APR DRGs that were defined based on complicated principal diagnoses were consolidated. For example, in the initial version of APR DRGs, appendectomies with a complicated principal diagnosis (e.g., appendicitis with peritonitis) were assigned to a different APR DRG than uncomplicated appendectomies. The APR DRGs for appendectomies were consolidated and recognition of the complicated principal diagnosis was subsequently incorporated into the subclass assigned within the APR DRG. Other examples of this kind of consolidation include vaginal delivery with complicating diagnoses and other antepartum diagnoses with complicating diagnoses.
Consolidate APR DRGs based upon complicated OR procedures
The APR DRG system consolidated certain surgical categories that, in both the CMS DRGs and AP-DRGs, are subdivided based upon more complicated types of OR procedures. Examples of surgical category consolidations are cholecystectomy with common duct exploration versus cholecystectomy without common duct exploration, and total mastectomy versus subtotal mastectomy. Surgical procedures were consolidated when the different procedures represented fundamentally the same type of patient and the difference in complexity could be captured through the APR DRG severity of illness and risk of mortality subclasses.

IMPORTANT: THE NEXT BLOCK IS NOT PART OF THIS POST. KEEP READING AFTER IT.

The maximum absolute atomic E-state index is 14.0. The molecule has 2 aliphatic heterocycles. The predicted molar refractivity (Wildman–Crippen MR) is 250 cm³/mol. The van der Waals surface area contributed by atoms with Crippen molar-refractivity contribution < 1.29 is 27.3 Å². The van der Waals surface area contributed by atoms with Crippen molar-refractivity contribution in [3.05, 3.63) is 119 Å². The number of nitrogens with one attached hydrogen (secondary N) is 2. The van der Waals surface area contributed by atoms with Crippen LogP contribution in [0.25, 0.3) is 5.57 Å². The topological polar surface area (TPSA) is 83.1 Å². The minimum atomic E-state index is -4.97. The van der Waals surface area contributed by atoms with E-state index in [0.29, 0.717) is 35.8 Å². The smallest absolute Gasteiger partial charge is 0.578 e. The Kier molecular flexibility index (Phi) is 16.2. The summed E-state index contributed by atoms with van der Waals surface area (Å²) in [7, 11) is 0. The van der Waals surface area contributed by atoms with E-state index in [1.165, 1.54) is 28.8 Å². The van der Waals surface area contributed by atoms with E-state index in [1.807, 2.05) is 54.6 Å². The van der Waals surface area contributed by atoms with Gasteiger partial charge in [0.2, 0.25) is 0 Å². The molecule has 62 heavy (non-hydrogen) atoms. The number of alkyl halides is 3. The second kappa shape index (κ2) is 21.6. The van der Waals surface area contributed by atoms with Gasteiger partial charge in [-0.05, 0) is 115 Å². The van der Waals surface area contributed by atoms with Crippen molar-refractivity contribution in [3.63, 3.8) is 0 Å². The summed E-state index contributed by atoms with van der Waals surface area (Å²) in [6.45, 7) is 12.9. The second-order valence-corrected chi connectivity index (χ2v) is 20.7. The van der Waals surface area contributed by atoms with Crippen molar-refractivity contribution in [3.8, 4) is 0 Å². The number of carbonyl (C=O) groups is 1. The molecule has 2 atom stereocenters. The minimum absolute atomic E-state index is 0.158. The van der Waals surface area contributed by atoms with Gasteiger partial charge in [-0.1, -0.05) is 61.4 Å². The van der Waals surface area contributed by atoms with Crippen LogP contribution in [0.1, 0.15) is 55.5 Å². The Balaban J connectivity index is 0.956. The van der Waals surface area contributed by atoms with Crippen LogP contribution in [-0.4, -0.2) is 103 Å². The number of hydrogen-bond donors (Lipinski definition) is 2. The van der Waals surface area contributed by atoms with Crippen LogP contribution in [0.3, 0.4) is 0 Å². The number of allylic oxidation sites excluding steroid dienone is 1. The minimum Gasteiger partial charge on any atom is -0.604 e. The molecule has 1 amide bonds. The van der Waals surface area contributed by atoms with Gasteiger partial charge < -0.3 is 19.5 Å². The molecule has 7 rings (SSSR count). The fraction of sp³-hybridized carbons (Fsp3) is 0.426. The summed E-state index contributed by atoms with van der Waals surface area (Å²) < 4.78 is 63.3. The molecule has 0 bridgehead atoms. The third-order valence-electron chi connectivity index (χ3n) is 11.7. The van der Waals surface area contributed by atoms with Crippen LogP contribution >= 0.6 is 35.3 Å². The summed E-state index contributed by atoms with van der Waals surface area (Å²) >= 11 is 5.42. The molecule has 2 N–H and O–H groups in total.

Consolidate APR DRGs based on case volume